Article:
Who Knows More About the Economy than the Star of ‘Most Expensivist Shit?’ Paul Krugman Maybe, But Probably No One.
Despite the running dialogue from major news outlets and most politicians, the economy has actually been doing fairly well by most macroeconomic standards over the past few years. Sometimes it’s important to remember that people respond to fear and news stations respond to ratings. In the end, shit could be a lot worse. Like, 2008/2009 worse.
Real GDP Per Capita
Since 2015, real GDP per capita, the most popular metric for individual income among economists has increased from $50,800 to just under $52,000. That’s a big jump for two years. Put it this way: that’s like getting about a two dollar raise every single week for two years. Put even more simply, the U.S. is producing more per person now than it was two years ago. That’s a good thing, especially considering the $3000 drop between 2007 and 2009. GDP per capita is now well above pre-recession levels and, at least by this metric, the economic recovery is in full swing.
It is, however, worth considering one of the common complaints against using GDP per capita as a proxy for income, which is that GDP per capita represents an average. This becomes a problematic metric when your population includes extreme outliers, such as the Warren Buffet types in the American economy. These one-percent outliers tend to drag the overall average up and present an overly-optimistic picture of the economy. This problem will be addressed when Tity Boi tackles real median household income below.
Real Median Household Income
Real median household income is the economic indicator with a frustratingly long name which represents the median of U.S. household income. That is to say, if you put everyone in the U.S. in a line ranked by income, the person in the middle would be the median household income. With a population as large as the U.S. this gives a good estimate of true average income. One serious disadvantage of this metric, however is that it is distinct from the average household size. Say, for instance, that median household income doubles, but the size of the average household also doubles. In this scenario, the household still earns the same amount per person and welfare does not change.
Despite this limitation, median household income is gaining popularity as an income indicator and, when used in conjunction with GDP per capita, your income-analysis bases are mainly covered. Sort of like checking IMDB and Rotten Tomatoes just to be really sure you shouldn’t waste fifteen bucks on the Emoji Movie. Median household income has similarly increased, showing that the growth of GDP per captia is not wholly superfluous.
Unemployment, the economic indicator most immediately intelligible to most people. How many people are jobless? The visceral element of this, which keeps unemployment as a main consideration when discussing the economy, is the anxiety of being jobless, an anxiety matched only by the anxiety of read receipts. People like to work. People don’t like being broke. So people care about having jobs.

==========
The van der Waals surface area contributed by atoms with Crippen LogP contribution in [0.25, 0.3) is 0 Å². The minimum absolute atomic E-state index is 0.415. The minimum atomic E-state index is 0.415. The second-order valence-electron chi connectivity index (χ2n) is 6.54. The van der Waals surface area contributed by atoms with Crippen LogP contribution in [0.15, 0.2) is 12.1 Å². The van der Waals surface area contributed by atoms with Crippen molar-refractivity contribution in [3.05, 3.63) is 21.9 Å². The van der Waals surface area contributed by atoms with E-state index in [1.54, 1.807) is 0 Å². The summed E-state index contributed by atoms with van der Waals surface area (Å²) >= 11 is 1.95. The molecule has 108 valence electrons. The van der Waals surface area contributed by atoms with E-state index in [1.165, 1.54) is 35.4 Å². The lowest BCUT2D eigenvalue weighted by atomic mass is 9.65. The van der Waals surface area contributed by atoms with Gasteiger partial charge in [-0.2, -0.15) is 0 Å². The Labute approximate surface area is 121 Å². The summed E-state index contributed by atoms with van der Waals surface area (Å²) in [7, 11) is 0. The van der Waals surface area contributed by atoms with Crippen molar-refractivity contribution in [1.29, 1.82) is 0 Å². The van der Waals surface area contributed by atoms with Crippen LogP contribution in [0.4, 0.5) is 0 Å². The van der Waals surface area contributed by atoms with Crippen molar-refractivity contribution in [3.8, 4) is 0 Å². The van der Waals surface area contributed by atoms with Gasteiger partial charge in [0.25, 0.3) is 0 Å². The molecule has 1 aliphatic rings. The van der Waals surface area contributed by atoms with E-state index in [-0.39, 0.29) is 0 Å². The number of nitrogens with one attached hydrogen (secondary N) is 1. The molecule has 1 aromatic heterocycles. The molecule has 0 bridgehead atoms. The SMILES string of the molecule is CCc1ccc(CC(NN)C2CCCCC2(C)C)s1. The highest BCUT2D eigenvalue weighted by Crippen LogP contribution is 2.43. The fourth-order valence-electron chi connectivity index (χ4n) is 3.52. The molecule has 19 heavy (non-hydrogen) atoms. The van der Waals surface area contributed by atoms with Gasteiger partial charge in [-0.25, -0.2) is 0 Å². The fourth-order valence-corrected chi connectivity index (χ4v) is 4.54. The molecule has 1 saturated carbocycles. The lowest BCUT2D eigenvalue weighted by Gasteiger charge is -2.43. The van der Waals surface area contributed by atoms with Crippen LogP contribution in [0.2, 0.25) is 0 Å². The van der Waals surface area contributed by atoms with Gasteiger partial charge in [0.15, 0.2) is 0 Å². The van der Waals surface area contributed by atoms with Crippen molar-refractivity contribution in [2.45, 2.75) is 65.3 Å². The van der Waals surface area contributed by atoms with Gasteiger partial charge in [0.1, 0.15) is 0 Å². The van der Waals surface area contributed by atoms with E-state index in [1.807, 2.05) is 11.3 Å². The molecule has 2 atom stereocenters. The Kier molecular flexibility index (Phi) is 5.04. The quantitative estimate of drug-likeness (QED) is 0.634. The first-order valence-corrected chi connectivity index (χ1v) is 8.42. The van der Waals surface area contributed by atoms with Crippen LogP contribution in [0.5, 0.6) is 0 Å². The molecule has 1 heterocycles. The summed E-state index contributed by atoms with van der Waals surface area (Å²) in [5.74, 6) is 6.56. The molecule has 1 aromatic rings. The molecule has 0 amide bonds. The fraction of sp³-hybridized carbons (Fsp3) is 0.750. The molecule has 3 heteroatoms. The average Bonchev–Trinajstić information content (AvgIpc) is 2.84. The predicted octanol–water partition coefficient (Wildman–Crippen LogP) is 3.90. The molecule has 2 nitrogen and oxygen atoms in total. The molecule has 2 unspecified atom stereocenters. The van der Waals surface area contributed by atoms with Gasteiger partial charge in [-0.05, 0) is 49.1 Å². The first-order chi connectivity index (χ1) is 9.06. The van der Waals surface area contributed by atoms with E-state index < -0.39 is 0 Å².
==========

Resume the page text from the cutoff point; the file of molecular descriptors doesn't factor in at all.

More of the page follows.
Luckily for people, the unemployment rate has plummeted recently. From its recession peak of 10%, we are now sitting at a comfortable 4.5%, close to or below what economists consider “full employment.” Full employment is the point of unemployment at which everyone who wants to work can work and any unemployment exists as a natural part of people moving from job to job. In Utah, the unemployment rate fell as low as 3.1%. All this is great news for workers. Low unemployment rates mean a smaller supply of workers to hire from, which means companies looking to hire must offer higher wages to attract workers. Which, in the end, translates to more money.
So, really, the economy is doing well right now and has improved greatly during the last eight years (one wonders if anything which happened over the last eight years could have contributed. Perhaps a two-term, eight year presidency?). People are making more money any way you slice it and more people are working. Knowing this, the next time CNN, Fox, or any suspicious Cheetos in bad toupees try to tell you the economy is doing poorly or that it needs to be “fixed,” know that they’re trying to boost their ratings by appealing to instinctual fears and anxieties. That of course goes double for the aforementioned Cheeto. The ratings for Celebrity Apprentice: White House Edition have just been tremendous, let me tell you. So forget the negative press covfefe and know that things are not currently as bad as people would have you believe. What we really need to look out for is the burst of the student loan bubble, something likely relevant to anyone reading this and a debt bubble with the potential to send us into a 2008-style recession, if not worse.